This is the latest instalment in our popular State of the Sector series. Join us on 30 November to hear more at our free event.
We’ve been speaking to charities through interviews, focus groups and an online survey of the sector, to uncover how Covid-19 is changing charities and what this means for the future. We’ve used this research to set out practical recommendations for charities, funders and policymakers.
Charities told us of the toll that ‘crisis-mode’ working has had on them and how they’re adapting to meet the challenge of the pandemic. We want this effort to get the recognition it deserves. But first, charities need to be able to show the impact of the changes they’ve made to their services. Our freely available resources help make impact measurement manageable and we’re calling on funders to directly support charities to do this work.
Key findings include:
- Covid-19 is changing the sector, but in divergent ways. Some have narrowed the range of services they offer, whilst others are broadening their activities to meet new needs or to reflect existing needs becoming deeper and more complex.
- Very few charities we spoke to had the capacity to think about the impact of these shifts on their beneficiaries or themselves. Although, many have seen the crisis as an opportunity to take stock and reset, refocusing their activities on the ‘core’ of what they feel they should be doing.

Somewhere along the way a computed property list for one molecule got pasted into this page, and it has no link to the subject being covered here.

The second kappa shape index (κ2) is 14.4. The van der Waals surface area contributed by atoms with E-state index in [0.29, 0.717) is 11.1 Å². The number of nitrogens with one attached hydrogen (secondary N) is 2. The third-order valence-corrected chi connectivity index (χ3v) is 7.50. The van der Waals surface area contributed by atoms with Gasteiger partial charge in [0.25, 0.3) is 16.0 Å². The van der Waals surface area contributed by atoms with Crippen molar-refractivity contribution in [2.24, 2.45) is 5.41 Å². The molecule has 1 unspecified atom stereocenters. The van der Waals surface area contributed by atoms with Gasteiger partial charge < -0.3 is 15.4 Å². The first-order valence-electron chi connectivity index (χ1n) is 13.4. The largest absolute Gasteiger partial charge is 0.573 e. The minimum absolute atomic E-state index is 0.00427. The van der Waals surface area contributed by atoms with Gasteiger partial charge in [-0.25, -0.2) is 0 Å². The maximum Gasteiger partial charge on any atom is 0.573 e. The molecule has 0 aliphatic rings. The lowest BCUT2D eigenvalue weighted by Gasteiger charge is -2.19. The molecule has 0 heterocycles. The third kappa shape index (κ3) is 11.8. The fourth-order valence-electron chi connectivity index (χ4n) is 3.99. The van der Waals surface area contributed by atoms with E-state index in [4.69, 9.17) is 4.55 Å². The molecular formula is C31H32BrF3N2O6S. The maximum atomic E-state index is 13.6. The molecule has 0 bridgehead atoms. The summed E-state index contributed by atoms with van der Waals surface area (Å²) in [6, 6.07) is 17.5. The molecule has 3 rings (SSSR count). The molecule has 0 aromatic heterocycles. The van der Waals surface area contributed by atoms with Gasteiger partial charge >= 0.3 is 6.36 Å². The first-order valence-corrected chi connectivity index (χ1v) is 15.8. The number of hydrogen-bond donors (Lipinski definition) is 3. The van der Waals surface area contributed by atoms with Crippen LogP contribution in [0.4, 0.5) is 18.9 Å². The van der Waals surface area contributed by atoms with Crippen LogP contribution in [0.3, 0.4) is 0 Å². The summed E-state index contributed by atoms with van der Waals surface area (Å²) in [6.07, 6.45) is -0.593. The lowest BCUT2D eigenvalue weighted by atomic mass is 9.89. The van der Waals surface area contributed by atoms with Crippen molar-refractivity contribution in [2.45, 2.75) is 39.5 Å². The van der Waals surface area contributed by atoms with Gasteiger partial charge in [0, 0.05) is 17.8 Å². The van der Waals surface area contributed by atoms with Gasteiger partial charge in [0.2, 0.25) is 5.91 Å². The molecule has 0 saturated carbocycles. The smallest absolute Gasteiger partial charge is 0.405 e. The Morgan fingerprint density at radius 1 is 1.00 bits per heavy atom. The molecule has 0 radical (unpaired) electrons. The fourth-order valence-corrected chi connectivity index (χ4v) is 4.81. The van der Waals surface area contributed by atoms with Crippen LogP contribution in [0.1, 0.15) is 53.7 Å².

- Charities told NPC that they believed a big barrier to increasing their impact was the lack of recognition from government, funders, and society at large.
We’re recommending that:
- Charities, regardless of whether they have broadened, narrowed, or maintained activities, should gather evidence of their vital role in the crisis and the effect that the changes they are making are having on beneficiaries. How they do so should be proportional to their size and resources.
- Funders should offer flexible funding, which empowers charities to do measurement work.
- Central and local government should take a more holistic view of the impact made by charities in the crisis. This includes looking at evidence of impact from across the sector and not overlooking charities who may at first not seem ‘coronavirus-relevant’. Local government especially can make a big difference, simply through making council-owned spaces available for charities to use.
We believe proportional measurement of impact over the crisis will be crucial for charities to getting the recognition they deserve and need
Our research shows how the needs served by an already overstretched sector have increased and intensified, with coronavirus creating new needs and making charities’ activities more difficult. It’s getting tougher to secure funding, and rapid change makes it hard to deliver on funding requirements.
Charities have responded in a variety of ways, but all options come with trade-offs. This means that at a time when charities are needed most, important long-term planning is being stripped back to meet emergency demand. It may be difficult, but charities and funders need to be thinking about the long-term implications of the shifts they are making.
Whilst planning and impact measurement must be proportional to charities’ resources, funders should support charities to at least make some assessment of how the changes they’ve made are affecting their beneficiaries, so that they can decide which changes to keep long term and which to move on from.